By and large, in these rough times, they want to read up on Heaven, or eternity, or the power of angels, or how to completely change direction. I try to steer them away from those topics. I suggest reading the book of James, or certain chapters in Matthew or Mark that deal with the day to day living of our lives.
When a tornado is spotted on the horizon is NOT the time to ponder global warming or the defecits of the local government's preparedness act. When the tornado is spotted is the time to think one step at a time: gather up the children, find the interior room, be quick but not careless. And here's an interesting aside: often concentrating on one step at a time keeps us in balance until such time as we can gain enough equilibrium to assess larger matters.
So I suggest James, who tells the reader: be quick to listen, slow to anger. Forgive - yourself as well as others. Take care of those around you. God is in charge. Or I suggest Matthew or Mark, where Jesus is quoted as saying that each day has trouble enough of its own, so don't go off on a tangent. Slow down. Remember you are loved. Pray. Don't seek vengence. Look into the face of others.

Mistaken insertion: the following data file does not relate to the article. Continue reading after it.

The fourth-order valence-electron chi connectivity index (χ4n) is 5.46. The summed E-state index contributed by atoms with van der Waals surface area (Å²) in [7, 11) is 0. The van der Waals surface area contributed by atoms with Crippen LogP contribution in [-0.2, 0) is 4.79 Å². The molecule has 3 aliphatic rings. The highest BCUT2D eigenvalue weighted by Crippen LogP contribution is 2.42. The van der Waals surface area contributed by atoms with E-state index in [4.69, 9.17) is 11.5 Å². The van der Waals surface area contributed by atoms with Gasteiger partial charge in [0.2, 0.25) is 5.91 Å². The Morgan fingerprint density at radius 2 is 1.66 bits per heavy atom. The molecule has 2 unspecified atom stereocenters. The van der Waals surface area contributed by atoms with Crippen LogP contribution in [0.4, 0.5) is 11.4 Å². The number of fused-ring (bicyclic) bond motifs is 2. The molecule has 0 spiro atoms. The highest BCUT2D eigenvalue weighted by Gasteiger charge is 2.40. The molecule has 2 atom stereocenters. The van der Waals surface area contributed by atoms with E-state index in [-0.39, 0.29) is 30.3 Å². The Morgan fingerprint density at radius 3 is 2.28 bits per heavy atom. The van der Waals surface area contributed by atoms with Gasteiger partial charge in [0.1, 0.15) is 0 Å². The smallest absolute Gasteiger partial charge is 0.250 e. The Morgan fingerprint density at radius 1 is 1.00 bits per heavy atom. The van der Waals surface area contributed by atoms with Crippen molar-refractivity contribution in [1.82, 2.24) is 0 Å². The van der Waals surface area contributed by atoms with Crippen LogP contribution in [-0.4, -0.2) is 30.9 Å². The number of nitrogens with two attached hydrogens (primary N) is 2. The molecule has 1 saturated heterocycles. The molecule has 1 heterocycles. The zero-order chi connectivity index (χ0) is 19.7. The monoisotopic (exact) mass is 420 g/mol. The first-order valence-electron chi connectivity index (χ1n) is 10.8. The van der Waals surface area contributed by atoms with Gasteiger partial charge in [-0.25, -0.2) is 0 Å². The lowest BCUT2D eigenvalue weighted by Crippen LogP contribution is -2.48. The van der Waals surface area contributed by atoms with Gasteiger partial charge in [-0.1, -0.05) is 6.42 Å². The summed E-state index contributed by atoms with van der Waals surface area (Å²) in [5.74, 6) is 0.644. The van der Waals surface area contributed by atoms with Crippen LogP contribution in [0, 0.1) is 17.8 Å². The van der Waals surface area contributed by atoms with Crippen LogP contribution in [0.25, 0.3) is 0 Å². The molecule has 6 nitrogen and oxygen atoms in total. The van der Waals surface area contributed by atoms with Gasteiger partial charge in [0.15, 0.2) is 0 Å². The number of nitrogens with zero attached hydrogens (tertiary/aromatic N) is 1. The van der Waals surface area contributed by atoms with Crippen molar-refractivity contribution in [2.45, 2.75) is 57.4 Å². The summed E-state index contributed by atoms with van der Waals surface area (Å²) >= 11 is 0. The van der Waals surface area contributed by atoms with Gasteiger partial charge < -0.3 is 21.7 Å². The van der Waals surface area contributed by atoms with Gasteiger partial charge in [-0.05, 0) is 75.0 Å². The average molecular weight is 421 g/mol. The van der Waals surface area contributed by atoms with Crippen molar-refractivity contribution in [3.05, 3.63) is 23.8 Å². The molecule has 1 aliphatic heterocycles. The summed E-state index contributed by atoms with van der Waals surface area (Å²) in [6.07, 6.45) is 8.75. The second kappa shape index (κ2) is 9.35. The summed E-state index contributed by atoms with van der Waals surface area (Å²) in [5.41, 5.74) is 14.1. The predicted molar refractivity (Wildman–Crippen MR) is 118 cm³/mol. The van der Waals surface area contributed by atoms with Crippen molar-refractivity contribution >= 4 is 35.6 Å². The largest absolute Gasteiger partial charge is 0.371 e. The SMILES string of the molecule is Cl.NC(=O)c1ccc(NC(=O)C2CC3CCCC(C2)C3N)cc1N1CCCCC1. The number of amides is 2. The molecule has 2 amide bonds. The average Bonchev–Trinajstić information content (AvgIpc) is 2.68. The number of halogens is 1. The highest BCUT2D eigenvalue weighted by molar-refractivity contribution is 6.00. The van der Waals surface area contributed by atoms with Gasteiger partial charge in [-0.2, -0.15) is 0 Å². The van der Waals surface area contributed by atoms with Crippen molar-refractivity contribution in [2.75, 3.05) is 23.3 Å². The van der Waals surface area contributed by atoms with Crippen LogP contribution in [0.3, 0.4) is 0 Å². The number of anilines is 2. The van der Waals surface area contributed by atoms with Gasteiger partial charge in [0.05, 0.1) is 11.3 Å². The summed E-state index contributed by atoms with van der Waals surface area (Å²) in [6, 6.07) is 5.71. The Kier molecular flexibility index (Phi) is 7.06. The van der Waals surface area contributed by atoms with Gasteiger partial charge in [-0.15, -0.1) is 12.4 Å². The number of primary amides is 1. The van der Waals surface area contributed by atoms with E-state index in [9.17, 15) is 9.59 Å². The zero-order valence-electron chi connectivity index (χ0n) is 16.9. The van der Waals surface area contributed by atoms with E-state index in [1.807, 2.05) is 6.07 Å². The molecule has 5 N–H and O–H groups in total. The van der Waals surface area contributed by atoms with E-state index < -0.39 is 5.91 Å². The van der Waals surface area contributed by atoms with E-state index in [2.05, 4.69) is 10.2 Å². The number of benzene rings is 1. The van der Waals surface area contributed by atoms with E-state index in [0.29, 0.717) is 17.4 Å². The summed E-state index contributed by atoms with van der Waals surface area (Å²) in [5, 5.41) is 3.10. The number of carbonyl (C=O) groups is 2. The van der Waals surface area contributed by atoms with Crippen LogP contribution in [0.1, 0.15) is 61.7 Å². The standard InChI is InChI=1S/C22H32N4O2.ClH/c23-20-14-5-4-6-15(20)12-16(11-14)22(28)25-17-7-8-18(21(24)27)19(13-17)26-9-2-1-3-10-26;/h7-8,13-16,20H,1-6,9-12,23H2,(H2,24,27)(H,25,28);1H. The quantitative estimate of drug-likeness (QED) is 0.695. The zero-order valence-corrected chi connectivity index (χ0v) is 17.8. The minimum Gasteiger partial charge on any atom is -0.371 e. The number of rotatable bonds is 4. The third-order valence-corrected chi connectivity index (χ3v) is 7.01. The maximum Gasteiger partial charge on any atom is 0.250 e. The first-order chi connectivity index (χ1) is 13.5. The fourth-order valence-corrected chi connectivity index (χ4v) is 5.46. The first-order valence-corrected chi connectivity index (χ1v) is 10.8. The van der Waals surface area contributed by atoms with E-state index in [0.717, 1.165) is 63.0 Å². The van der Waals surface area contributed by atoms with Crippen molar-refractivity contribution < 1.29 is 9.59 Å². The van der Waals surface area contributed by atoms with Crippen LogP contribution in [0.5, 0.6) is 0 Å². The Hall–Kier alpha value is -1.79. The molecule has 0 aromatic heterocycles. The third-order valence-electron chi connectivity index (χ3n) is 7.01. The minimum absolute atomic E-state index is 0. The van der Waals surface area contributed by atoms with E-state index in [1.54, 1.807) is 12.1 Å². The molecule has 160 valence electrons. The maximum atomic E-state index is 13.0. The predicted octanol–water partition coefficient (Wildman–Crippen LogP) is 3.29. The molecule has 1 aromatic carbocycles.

We seem to want to 'flip' our lives like other people flip houses: tear down, gut, reconstruct, and have it back on the market for a quick and profitable sale within 15 days. But lives can't be flipped. Even something as major and wonderful as recommitting one's life to our Creator, as life changing as that is, doesn't automatically change past years of decisions, choices, and events. Some of those take years to change; some of them can never be changed. But how we choose to look at them, deal with them, and handle them CAN be changed. By dealing with each day as it comes and following the wisdom of Jesus and others, we can then turn around 3 months, 6 months, 1 year later, and realize that we are closer to God and to others. By taking it day by day.
And on those larger issues? Don't put them off, either. Take advantage of times when life is managable to join groups, studies, and faith communities to look at those. Then, when a tornado is spotted, those issues are already in place.